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  1. Bias, Structure, and Injustice: A Reply to Haslanger.Robin Zheng - 2018 - Feminist Philosophy Quarterly 4 (1):1-30.
    Sally Haslanger has recently argued that philosophical focus on implicit bias is overly individualist, since social inequalities are best explained in terms of social structures rather than the actions and attitudes of individuals. I argue that questions of individual responsibility and implicit bias, properly understood, do constitute an important part of addressing structural injustice, and I propose an alternative conception of social structure according to which implicit biases are themselves best understood as a special type of structure.
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  • Why Business Firms Have Moral Obligations to Mitigate Climate Change.Anne Schwenkenbecher - 2018 - In Martin Brueckner, Rochelle Spencer & Megan Paull (eds.), Disciplining the Undisciplined? Perspectives from Business, Society and Politics on Responsible Citizenship, Corporate Social Responsibility and Sustainability. Springer. pp. 55-70.
    Without doubt, the global challenges we are currently facing—above all world poverty and climate change—require collective solutions: states, national and international organizations, firms and business corporations as well as individuals must work together in order to remedy these problems. In this chapter, I discuss climate change mitigation as a collective action problem from the perspective of moral philosophy. In particular, I address and refute three arguments suggesting that business firms and corporations have no moral duty to reduce greenhouse gas emissions: (...)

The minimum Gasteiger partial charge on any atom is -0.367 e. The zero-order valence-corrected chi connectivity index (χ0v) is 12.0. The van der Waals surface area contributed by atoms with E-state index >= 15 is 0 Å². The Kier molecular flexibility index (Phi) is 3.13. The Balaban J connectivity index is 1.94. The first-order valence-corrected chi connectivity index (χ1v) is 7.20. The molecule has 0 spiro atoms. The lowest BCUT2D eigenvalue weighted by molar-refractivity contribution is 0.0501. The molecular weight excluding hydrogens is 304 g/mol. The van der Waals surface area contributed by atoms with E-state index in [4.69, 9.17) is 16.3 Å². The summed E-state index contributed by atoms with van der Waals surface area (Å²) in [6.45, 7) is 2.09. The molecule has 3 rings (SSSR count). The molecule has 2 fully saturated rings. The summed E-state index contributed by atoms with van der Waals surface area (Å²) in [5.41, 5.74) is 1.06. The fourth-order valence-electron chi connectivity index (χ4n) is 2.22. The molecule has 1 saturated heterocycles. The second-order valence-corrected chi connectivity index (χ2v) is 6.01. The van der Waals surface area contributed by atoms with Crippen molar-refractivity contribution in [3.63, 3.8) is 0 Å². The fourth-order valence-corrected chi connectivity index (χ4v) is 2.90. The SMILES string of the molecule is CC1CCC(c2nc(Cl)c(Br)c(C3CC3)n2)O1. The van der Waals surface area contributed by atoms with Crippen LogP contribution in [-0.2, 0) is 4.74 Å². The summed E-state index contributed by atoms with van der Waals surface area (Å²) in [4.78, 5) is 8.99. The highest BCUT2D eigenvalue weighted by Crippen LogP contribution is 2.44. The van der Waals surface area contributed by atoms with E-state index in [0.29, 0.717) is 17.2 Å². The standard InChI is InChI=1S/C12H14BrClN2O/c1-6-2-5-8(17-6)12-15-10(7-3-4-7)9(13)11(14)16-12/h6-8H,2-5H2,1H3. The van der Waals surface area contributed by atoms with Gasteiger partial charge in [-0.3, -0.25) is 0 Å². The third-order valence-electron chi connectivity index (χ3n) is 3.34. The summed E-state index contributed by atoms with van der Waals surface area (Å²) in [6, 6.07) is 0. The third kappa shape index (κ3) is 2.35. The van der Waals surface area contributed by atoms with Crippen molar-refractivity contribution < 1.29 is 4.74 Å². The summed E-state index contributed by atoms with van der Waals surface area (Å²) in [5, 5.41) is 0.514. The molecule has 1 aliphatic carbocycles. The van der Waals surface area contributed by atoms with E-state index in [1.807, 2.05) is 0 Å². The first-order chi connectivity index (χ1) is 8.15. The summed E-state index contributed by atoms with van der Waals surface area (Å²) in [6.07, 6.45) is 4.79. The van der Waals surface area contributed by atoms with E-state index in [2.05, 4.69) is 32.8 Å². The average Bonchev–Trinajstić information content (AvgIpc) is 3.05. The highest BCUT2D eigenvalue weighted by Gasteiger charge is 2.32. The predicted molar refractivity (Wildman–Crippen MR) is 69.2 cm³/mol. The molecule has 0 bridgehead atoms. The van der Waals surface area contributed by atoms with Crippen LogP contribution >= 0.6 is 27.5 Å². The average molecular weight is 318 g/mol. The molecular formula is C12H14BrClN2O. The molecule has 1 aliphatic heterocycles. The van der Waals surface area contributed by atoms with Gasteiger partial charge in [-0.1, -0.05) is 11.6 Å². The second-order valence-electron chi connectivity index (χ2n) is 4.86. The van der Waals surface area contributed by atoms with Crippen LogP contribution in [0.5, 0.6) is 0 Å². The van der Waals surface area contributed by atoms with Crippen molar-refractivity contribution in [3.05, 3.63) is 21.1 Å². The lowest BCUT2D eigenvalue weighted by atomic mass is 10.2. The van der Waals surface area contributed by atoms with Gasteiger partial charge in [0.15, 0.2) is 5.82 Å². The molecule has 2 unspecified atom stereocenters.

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  • For an Impure, Antiauthoritarian Ethics.Michael D. Doan - 2018 - Apa Newsletter on Feminism and Philosophy 18 (1):8-12.
    My commentary deals with the fourth chapter of Against Purity, entitled “Consuming Suffering,” where Shotwell invites us to imagine what an alternative to ethical individualism might look like in practice. I am particularly interested in the analogy she develops to help pull us into the frame of what she calls a “distributed” or “social” approach to ethics. I will argue that grappling with this analogy can help illuminate three challenges confronting those of us seeking a genuine alternative to ethical individualism: (...)
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